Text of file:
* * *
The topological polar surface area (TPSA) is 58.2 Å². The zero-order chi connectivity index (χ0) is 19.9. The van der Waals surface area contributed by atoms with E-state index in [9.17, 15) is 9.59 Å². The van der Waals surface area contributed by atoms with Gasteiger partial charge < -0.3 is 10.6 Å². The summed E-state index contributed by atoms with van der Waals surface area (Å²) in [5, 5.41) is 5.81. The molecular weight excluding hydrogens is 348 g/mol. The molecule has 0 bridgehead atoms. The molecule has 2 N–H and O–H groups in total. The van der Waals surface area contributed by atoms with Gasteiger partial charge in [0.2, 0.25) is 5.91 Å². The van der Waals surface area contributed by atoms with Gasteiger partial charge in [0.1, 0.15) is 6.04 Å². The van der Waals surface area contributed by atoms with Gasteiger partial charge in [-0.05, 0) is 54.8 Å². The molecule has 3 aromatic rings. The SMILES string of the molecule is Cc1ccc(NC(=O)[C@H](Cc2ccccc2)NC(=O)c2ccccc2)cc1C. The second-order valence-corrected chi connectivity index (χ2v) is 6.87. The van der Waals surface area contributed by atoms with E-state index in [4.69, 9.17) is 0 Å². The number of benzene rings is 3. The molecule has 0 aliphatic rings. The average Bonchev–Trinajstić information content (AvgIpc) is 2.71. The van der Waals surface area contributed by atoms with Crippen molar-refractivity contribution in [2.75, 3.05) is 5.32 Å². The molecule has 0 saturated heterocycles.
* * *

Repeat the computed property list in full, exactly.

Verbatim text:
The topological polar surface area (TPSA) is 58.2 Å². The zero-order chi connectivity index (χ0) is 19.9. The van der Waals surface area contributed by atoms with E-state index in [9.17, 15) is 9.59 Å². The van der Waals surface area contributed by atoms with Gasteiger partial charge < -0.3 is 10.6 Å². The summed E-state index contributed by atoms with van der Waals surface area (Å²) in [5, 5.41) is 5.81. The molecular weight excluding hydrogens is 348 g/mol. The molecule has 0 bridgehead atoms. The molecule has 2 N–H and O–H groups in total. The van der Waals surface area contributed by atoms with Gasteiger partial charge in [0.2, 0.25) is 5.91 Å². The van der Waals surface area contributed by atoms with Gasteiger partial charge in [0.1, 0.15) is 6.04 Å². The van der Waals surface area contributed by atoms with Gasteiger partial charge in [-0.05, 0) is 54.8 Å². The molecule has 3 aromatic rings. The SMILES string of the molecule is Cc1ccc(NC(=O)[C@H](Cc2ccccc2)NC(=O)c2ccccc2)cc1C. The second-order valence-corrected chi connectivity index (χ2v) is 6.87. The van der Waals surface area contributed by atoms with E-state index in [4.69, 9.17) is 0 Å². The number of benzene rings is 3. The molecule has 0 aliphatic rings. The average Bonchev–Trinajstić information content (AvgIpc) is 2.71. The van der Waals surface area contributed by atoms with Crippen molar-refractivity contribution in [2.75, 3.05) is 5.32 Å². The molecule has 0 saturated heterocycles.